- 1 tablespoon fresh ginger cut into thin strips
- 1 medium red onion, about 6 ounces, very thinly sliced
- 1 1/2 teaspoons ground turmeric
- 1/2 teaspoon cumin seeds, optional
- 1/2 teaspoon fennel seeds, optional
- One 2-inch cinnamon stick
- 1 teaspoon garam masala *
- Pinch red chili flakes (depending on how spicy you want the stew to be)
- 1 cup vegetable or chicken broth or water
- 1 can unsweetened coconut milk, 13.5-13.66 ounces
- About 1/3 cup chopped cilantro leaves
- Basmati rice
*Garam masala is a spice blend commonly used in curries, lentil dishes and other Indian foods. You can find it in grocery stores and Indian markets. Although every recipe differs, garam masala is generally made from a blend of cinnamon stick, mace or nutmeg, peppercorns, cloves, coriander seeds and cardamom. You can make your own by toasting 1 to 2 tablespoons of each spice (or in any combination you like) in a dry skillet for several minutes, cool and grind in a blender or spice grinder.
- Preheat the oven to 475 degrees.
- Remove outer leaves and core from cauliflower. Separate the cauliflower into small floret pieces.
- On a sheet pan or large roasting pan, toss the cauliflower, carrots and sweet potatoes with 2 tablespoons of the oil, season with salt and pepper. Roast on the middle shelf until vegetables have a nice golden brown color, but are still not fully cooked, about 15 minutes.
- Meanwhile, in a medium to large soup pot, heat the remaining 2 tablespoons of oil over low heat. Add both the chopped and sliced ginger and onion and cook, stirring, for 10 minutes. Stir in the turmeric, cumin and fennel seeds if using, cinnamon stick, garam masala and red chili flakes and cook until fragrant, about 3 minutes. Raise the heat to medium and add the broth and coconut milk and bring to a gentle simmer, until slightly thickened, about 5 minutes. Add the roasted vegetables and any juices from the bottom of the roasting pan. Gently toss the vegetables into the spiced coconut milk, half the fresh cilantro, cover and simmer until the vegetables feel tender but are not falling apart, about 12 to 15 minutes. Taste for seasoning adding more salt, pepper or chili flakes if needed.
- Serve hot over basmati rice sprinkled with the remaining fresh cilantro.
Turmeric-Spiced Dal (Indian Lentils)
Turmeric is used in two ways in this spicy Indian-inspired lentil dish. The dal (or lentils) are simmered with dry turmeric and water and then a spicy mixture of sautéed turmeric, cumin seeds, cardamom pods, cinnamon sticks and chili pepper are sautéed in ghee (clarified butter) or vegetable oil and made into a topping with fresh ginger, red onion, tomatoes and cilantro. The spiced topping is then swirled into the cooked dal.
Serve hot, sprinkled with fresh cilantro, on top of basmati rice.
Serves 4 to 6.
- 1 cup dried moong dal (green split lentils) or red lentils (masoor dal)*
- 1 teaspoon salt
- 2 ¼ teaspoons ground turmeric
- 5 cups cold water
- 1 ½ tablespoons canola, vegetable oil or ghee (Indian clarified butter)
- 1 teaspoon cumin seeds*
- 1 dried red chili, crumbled with seeds or seeds removed (if you don’t want a spicy dish), or a pinch or two of dried red chili flakes
- 1 teaspoon coriander seeds*
- 1 teaspoon green cardamom pods, optional*
- 1 2-inch piece whole cinnamon stick
- 3 whole spice cloves
- 1 tablespoon minced fresh ginger
- 1 medium red onion, finely chopped
- 1 medium tomato, chopped
- ¼ cup chopped fresh cilantro with stems, plus 2 tablespoons for garnish
- Greek or plain yogurt for serving
*Look for lentils, cardamom pods and other Indian spices in Indian groceries or online. One favorite mail-order spot is Kalustyan’s in New York City.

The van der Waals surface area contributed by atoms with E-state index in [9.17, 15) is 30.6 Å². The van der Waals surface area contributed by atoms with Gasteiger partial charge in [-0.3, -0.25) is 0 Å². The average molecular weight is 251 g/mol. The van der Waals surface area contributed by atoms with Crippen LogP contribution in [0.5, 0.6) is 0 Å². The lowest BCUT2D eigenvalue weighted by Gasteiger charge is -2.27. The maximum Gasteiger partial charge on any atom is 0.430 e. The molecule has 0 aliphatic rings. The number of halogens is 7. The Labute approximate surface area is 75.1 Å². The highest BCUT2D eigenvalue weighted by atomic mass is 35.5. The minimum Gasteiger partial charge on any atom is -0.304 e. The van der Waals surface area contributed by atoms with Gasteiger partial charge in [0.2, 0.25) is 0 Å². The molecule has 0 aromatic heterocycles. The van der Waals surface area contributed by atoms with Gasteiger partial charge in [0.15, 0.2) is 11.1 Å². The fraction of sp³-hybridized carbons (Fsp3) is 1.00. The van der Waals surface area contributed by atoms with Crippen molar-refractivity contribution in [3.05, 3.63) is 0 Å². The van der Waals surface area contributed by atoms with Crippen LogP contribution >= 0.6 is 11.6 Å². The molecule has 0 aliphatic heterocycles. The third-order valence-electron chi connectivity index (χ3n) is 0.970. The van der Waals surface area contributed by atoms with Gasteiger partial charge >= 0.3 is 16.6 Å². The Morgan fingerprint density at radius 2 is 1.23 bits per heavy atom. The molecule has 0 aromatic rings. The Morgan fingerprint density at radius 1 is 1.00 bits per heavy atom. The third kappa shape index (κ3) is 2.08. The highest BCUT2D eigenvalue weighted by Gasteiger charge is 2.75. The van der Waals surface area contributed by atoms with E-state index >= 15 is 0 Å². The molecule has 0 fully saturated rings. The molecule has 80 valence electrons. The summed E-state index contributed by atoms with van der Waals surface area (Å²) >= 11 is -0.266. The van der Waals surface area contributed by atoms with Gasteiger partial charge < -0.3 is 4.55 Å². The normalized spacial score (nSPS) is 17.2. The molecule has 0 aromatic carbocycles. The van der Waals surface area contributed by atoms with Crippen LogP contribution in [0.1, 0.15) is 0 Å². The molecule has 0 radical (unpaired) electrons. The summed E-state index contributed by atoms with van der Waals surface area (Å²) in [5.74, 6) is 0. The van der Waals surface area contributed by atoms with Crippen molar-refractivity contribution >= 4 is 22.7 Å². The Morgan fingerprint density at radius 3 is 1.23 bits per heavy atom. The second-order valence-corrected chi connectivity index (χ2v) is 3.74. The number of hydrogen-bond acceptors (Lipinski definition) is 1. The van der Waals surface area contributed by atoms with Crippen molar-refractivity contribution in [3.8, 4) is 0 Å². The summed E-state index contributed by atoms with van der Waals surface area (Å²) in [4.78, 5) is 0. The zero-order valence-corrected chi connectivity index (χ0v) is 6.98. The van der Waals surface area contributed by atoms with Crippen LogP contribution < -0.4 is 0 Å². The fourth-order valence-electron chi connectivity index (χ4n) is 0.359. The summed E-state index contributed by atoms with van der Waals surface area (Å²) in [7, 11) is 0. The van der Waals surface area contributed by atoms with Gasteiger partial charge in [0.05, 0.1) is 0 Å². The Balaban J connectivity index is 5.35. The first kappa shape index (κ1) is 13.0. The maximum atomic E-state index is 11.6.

- In a medium pot combine the dal, salt and 1 1/4 teaspoons of the turmeric. Bring to a boil over moderately high heat, reduce the heat to low and partially cover. Cook about 30 minutes or until the water has been absorbed and the lentils are soft and cooked. Remove from the heat.
- Meanwhile, in a medium skillet, heat the oil or ghee over moderate heat. Stir in the cumin seeds, dried chili crumbles, coriander seeds, cardamom, cinnamon stick, cloves and the remaining 1 teaspoon of turmeric and cook 2 minutes, stirring. Add the ginger and onion and cook, stirring, for another 3 minutes, or until the onion is softened. Add the tomato and cook 2 minutes and then add 1/4 cup cold water. Simmer for about 4 minutes, until slightly thickened. Remove the cinnamon stick, cardamom pods and cloves.
- Heat the dal over low heat. Stir the spiced tomato/onion mixture and the ¼ cup cilantro into the dal. Taste for seasoning, adding more salt if needed. Serve hot sprinkled with the remaining 2 tablespoons cilantro and yogurt, if desired.
Turmeric-Ginger Blood Orange Cake
Turmeric adds a golden yellow hue and a hint of musk to this simple cake. The cake is baked in a loaf pan and can be made in less than 30 minutes; it will keep covered in the refrigerator for at least five days.
If you can find blood oranges — in season all winter — the cake is a gorgeous contrast of pink-red against the orange-gold of the turmeric. Serve for breakfast with yogurt or as a dessert with chai or coffee.
- Canola or vegetable oil spray for pan
- 1 1/2 cups flour, 215 grams
- 2 teaspoons baking powder
- 1 teaspoon salt
- 1 1/4 teaspoons dry ground turmeric
- 3/4 teaspoon ground ginger
- 1 stick unsalted butter
- 3/4 cup sugar, plus 1 tablespoon, 162 grams
- 1 1/2 teaspoons grated blood orange zest or orange zest
- 3/4 cup Greek yogurt or plain yogurt, 213 grams
- 2 medium eggs
- 2 tablespoons blood orange or orange juice
- 1 blood orange or orange, peeled and thinly sliced, seeds removed (use the orange you zested)
- Greek yogurt, for serving
- Preheat the oven to 350 degrees.
- Spray a 9-inch loaf pan with canola oil spray or grease with oil.
- In a medium bowl, mix together the flour, baking powder, salt, 1 teaspoon of the turmeric and ground ginger.
- In a small skillet, heat the butter and the remaining 1/4 teaspoon turmeric until bubbling and just beginning to turn golden brown. Remove from the heat and cool a few minutes.
- In a large bowl, use your fingers to mix the sugar and orange zest together. Whisk in the yogurt, eggs and orange juice. Whisk in the turmeric butter. Gently fold the flour mixture into the sugar mixture until smooth.
- Place the batter into the prepared pan. Gently press the orange slices on top and place the cake on the middle shelf of the oven. Bake for 40 to 50 minutes or until a toothpick inserted in the center comes out clean. Cool on a cooling rack. Flip the cake out of the pan and flip again.
- Serve with a dollop of Greek yogurt.
Editor’s note: This story has been corrected to reflect DJ Rekha’s pronouns. We regret the error.